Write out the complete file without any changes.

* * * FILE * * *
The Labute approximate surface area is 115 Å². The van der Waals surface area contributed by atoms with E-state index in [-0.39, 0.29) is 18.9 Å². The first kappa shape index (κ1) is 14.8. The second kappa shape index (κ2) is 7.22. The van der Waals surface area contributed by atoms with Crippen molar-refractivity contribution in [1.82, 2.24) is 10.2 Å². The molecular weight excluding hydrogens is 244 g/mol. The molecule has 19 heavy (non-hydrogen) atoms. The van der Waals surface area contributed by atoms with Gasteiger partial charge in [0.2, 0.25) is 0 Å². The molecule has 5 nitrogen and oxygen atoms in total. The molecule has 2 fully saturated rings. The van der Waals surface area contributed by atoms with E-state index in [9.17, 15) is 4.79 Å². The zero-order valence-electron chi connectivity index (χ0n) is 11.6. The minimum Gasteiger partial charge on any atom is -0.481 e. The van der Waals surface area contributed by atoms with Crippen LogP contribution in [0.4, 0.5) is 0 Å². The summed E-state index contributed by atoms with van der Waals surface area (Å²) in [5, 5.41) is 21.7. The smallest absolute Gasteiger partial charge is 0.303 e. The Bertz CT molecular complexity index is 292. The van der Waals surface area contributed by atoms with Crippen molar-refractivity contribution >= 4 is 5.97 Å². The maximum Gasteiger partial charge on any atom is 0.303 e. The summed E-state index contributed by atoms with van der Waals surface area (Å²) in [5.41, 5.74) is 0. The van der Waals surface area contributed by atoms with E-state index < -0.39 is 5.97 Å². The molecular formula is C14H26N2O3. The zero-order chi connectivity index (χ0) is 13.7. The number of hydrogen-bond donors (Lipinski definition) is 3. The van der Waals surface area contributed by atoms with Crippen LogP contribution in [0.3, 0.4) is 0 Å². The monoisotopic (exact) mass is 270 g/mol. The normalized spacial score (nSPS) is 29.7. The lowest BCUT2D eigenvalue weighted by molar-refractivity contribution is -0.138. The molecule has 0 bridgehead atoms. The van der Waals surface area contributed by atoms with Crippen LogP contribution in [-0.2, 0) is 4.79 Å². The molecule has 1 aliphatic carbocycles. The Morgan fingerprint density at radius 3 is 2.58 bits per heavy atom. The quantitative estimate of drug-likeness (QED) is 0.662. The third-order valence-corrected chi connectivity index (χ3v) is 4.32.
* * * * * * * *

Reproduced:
The Labute approximate surface area is 115 Å². The van der Waals surface area contributed by atoms with E-state index in [-0.39, 0.29) is 18.9 Å². The first kappa shape index (κ1) is 14.8. The second kappa shape index (κ2) is 7.22. The van der Waals surface area contributed by atoms with Crippen molar-refractivity contribution in [1.82, 2.24) is 10.2 Å². The molecular weight excluding hydrogens is 244 g/mol. The molecule has 19 heavy (non-hydrogen) atoms. The van der Waals surface area contributed by atoms with Gasteiger partial charge in [0.2, 0.25) is 0 Å². The molecule has 5 nitrogen and oxygen atoms in total. The molecule has 2 fully saturated rings. The van der Waals surface area contributed by atoms with E-state index in [9.17, 15) is 4.79 Å². The zero-order valence-electron chi connectivity index (χ0n) is 11.6. The minimum Gasteiger partial charge on any atom is -0.481 e. The van der Waals surface area contributed by atoms with Crippen LogP contribution in [0.4, 0.5) is 0 Å². The summed E-state index contributed by atoms with van der Waals surface area (Å²) in [5, 5.41) is 21.7. The smallest absolute Gasteiger partial charge is 0.303 e. The Bertz CT molecular complexity index is 292. The van der Waals surface area contributed by atoms with Crippen molar-refractivity contribution >= 4 is 5.97 Å². The maximum Gasteiger partial charge on any atom is 0.303 e. The summed E-state index contributed by atoms with van der Waals surface area (Å²) in [5.41, 5.74) is 0. The van der Waals surface area contributed by atoms with E-state index < -0.39 is 5.97 Å². The molecular formula is C14H26N2O3. The zero-order chi connectivity index (χ0) is 13.7. The number of hydrogen-bond donors (Lipinski definition) is 3. The van der Waals surface area contributed by atoms with Crippen LogP contribution in [0.3, 0.4) is 0 Å². The monoisotopic (exact) mass is 270 g/mol. The normalized spacial score (nSPS) is 29.7. The lowest BCUT2D eigenvalue weighted by molar-refractivity contribution is -0.138. The molecule has 0 bridgehead atoms. The van der Waals surface area contributed by atoms with Crippen LogP contribution in [-0.2, 0) is 4.79 Å². The molecule has 1 aliphatic carbocycles. The Morgan fingerprint density at radius 3 is 2.58 bits per heavy atom. The quantitative estimate of drug-likeness (QED) is 0.662. The third-order valence-corrected chi connectivity index (χ3v) is 4.32.